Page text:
As we reflect on the overall horror of Majora’s Mask, it’s useful to contrast Kaepora Gaebora, the owl and sage whom Link encounter in Ocarina of Time, with Kaepora Gaebora, the owl whom Link encounters in Majora’s Mask (I study the owl in more detail here). In Ocarina, Kaepora Gaebora is a manifestation of the sage Rauru, who guides Link on his quest to defeat Ganondorf. Kaepora Gaebora inundates Link with the message that he is the Hero of Time, and that it is his destiny to travel through time to defeat Ganondorf. He repeatedly emphasizes what I said above: the Link of Ocarina is an agent of goodness and courage who will ultimately save Hyrule.

Kaepora Gaebora in Woodfall

The Kaepora Gaebora of Majora’s Mask is virtually antithetical to his Ocarina of Time counterpart. He constantly treats Link as an intruder in a world that he describes as “destined to fade,” and offers to help Link only if he has “the courage and determination to proceed in the face of destiny.” Rather than Link being destined to save the world, Link is fighting to save a world that is designed to be destroyed. This in essence, captures the horror of Majora’s Mask: at every turn, the player expects to be able to do the right thing, and to save the world; yet, at every turn, the game denies the player the ability to find any moral justification for her actions, along with any possibility of truly saving the world. Without this foundation for making meaning out of Link’s journey, the player is left to make up some form of alternative meaning for the journey through Majora’s Mask. If you read my full analysis, you’ll see that I actually do think this is possible, and that the player can ultimately be a positive and meaningful force in the world of the game–but this is only possible once she overcomes the initial horror of the game, a horror which you’d be hard-pressed to overstate.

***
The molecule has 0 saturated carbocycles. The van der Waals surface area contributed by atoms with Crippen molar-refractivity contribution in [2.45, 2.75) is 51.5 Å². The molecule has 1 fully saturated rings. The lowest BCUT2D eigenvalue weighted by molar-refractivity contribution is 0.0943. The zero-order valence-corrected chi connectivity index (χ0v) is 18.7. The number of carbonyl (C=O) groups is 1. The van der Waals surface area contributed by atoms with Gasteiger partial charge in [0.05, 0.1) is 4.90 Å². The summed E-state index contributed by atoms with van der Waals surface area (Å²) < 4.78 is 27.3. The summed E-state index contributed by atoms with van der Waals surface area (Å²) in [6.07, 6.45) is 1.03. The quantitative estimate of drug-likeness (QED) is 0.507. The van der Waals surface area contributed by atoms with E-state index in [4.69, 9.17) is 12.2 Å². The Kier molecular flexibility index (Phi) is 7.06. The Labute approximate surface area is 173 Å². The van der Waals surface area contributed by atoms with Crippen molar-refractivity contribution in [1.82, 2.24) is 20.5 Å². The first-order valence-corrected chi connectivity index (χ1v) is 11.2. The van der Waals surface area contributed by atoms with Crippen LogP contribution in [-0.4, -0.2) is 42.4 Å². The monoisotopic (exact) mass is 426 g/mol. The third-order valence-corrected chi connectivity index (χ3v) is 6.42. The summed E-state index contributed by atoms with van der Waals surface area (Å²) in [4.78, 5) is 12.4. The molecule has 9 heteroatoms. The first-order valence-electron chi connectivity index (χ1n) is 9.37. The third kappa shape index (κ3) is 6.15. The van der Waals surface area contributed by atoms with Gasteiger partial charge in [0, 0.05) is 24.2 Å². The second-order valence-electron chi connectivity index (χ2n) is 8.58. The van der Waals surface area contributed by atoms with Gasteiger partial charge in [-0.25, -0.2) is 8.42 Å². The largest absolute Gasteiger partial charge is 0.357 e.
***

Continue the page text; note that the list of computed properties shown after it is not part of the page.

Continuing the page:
"Majora's Mask"

The Philosophical Justification for FromSoftware’s DLC

Regulars to With a Terrible Fate know that I tend to be skeptical of the potential for justifying add-on video game content as artistically valuable to the video game experience. For example, even though I ultimately argued that Nintendo’s amiibo are philosophically justifiable, I rejected many of the typical reasons why someone might think amiibo are valuable. So, when it comes to DLC (“downloadable content”), you probably won’t be surprised to hear that I’ve historically been extremely skeptical of its value as well. Like many others, I’ve feared that DLC makes it all too easy for developers to release games that are, in one way or another, incomplete, and then compel the player to complete the game by paying for additional content later on.

However, as is often the case, FromSoftware, the studio behind Dark Souls and Bloodborne (among other games), has challenged my assumptions about game development. In this article, I’m going to discuss two cases of FromSoftware’s DLC that I take to be imminently justified as aesthetically valuable additions to their parent games: Dark Souls 3‘s “Ashes of Ariandel” and Bloodborne‘s “The Old Hunters.” First, I’ll outline what I take to be the general dilemma that makes DLC so difficult to justify as a supplementary work of art. I’ll apply this dilemma to System Rift, the recent DLC for Deus Ex: Mankind Divided, to show how it helps to explain why DLC fails when it does. Then, I’ll argue that our two test cases solve the dilemma facing DLC in surprising and informative ways.

DLC and The Completeness Dilemma